8. We used the Solar Shower for awhile at our homestead… then moved on to the hand sprayer modified with a shower head. (same used for spraying manure tea… or the nasty round up, or bug sprays) .
    Just fill it with warm water and bump up the pressure. It works great and you do not need to be on your knees or bent over to get an awesome shower… we use about two gallons per shower.

  9. Thanks for the information! We want to take grand-kids camping this summer and are getting a pop-up camper. The one we want does not have a shower so a solar shower bag is what we are looking into. Probably get the Stearns at Cabala’s. Not sure where to even get a Advanced Elements. Again thanks for the info.

    • Gary, I found the Advanced Elements bag – several choices in fact – on Amazon. You can probably find the other brands on there, too. Hope that helps.

  10. We’ve just been using the bathtub and a half gallon piture (or however you spell that lol) . We don’t have kids at home anymore so it’s just the two of us. One stands outside the tub and pours from the piture while the other uses both hands get it where they need it. Refill piture as needed. I have a 2 gallon coffee kettle that is easy to use to refill the smaller piture. That usually is more than enough for two showers. This does require two people involved but for us, it’s not a problem. And it’s fast so one can get in right behind the other one and be both be done pretty quick. I do not wash my hair. Sometimes I rinse with clear water. But I have gone the last six years with rarely washing my hair and been shocked at how healthy and nice it is staying once it got over the greasy stage when I first stopped washing it. Now the oils in my scalp are balanced and doing their job. We use a basic coconut oil hand made soap with no fancy ingredients. Trying to stay away from chemicals. We have no hot water heater. When the wood stove is running, it heats water. When it’s not running (summer), the cold shower not only feels good, it has been proven to have health benefits. Sometimes in the winter, instead of showering, we go all out and put warm water in the tub to soak in Epsom salts, etc. Helps to remove toxins.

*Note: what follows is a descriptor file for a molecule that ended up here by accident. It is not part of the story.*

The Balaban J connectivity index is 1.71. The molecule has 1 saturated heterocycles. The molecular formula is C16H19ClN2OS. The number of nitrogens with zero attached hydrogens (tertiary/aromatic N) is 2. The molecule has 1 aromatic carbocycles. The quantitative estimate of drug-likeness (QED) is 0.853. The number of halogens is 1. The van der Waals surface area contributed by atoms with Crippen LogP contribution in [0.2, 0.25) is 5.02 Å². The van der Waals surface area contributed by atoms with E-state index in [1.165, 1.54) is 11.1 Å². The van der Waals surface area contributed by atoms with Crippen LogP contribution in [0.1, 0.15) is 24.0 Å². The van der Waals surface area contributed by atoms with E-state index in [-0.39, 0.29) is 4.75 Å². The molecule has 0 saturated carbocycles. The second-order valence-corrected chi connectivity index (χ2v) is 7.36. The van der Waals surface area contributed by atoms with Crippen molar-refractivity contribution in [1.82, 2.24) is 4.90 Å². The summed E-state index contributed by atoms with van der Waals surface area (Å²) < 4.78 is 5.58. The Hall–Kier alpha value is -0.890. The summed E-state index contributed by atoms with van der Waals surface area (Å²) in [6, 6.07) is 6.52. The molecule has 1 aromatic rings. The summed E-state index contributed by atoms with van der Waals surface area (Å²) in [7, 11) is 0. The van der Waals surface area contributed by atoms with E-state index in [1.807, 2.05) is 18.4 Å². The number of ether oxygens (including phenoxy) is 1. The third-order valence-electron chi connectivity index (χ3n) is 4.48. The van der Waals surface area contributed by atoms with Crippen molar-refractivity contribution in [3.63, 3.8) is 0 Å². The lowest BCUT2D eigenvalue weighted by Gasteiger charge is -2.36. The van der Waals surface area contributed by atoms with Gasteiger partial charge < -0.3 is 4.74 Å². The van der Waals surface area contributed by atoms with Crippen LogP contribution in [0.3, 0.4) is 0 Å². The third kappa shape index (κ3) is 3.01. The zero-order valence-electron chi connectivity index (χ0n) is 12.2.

11. We’ve also been known to just get in the livestock water tub outside and clean off (but we do not allow livestock to drink from that tub after that until the water has been changed. We just use the same water for washing off without using any soap in that). The grandkids love to use these tanks for just playing in the water…but when they are done playing, they are also clean. 🙂

  12. We use a new mop bucket bought at the dollar store, heat water on the stove and dip with a small plastic bowl we’ve done it for years. It works great. Unless washing my hair, it only takes a small amount of hot to cold in summer, a little more in winter. No hot water heater bill either.

  13. Hi guys, have you guys tried out any outdoor shower pumps?
    I know most of them run on disposable batteries, but I found a few that use 12 volt systems (for cars).
    I was wondering if these could be used off a solar system, rewired somehow?
    and instead of using a bag, maybe a bucket would do with this setup.

    The specs aren’t too bad for short term use:

    Description:
    Material: ABS
    Voltage: 12V
    Current: 3A
    Power: 35W
    Water power is adjusted
    There is 2m hose, 5 meter wire and a storage bag

    I’m not endorsing this product, it’s just the first I came across with power requirements listed.
    here is a link to it on ebay, but I am sure it can be found elsewhere.
    http://www.ebay.com/itm/12V-Portable-Electric-Outdoor-Camper-Caravan-Van-Camping-Hiking-Travel-Shower-US-/222501810214?epid=844582133&hash=item33ce243026:g:tNYAAOSw7GRZDgG7

    There is probably better units out there. This is just a thought I had when you were describing the wonderful time of bending down to get your back wet. I’m about 5,11, so I am sure Zach is having a challenging time with it, lol.

    Anyways thanks for the tips, I may be purchasing one of these soon for a camping trip and possibly future use.
    Shalom all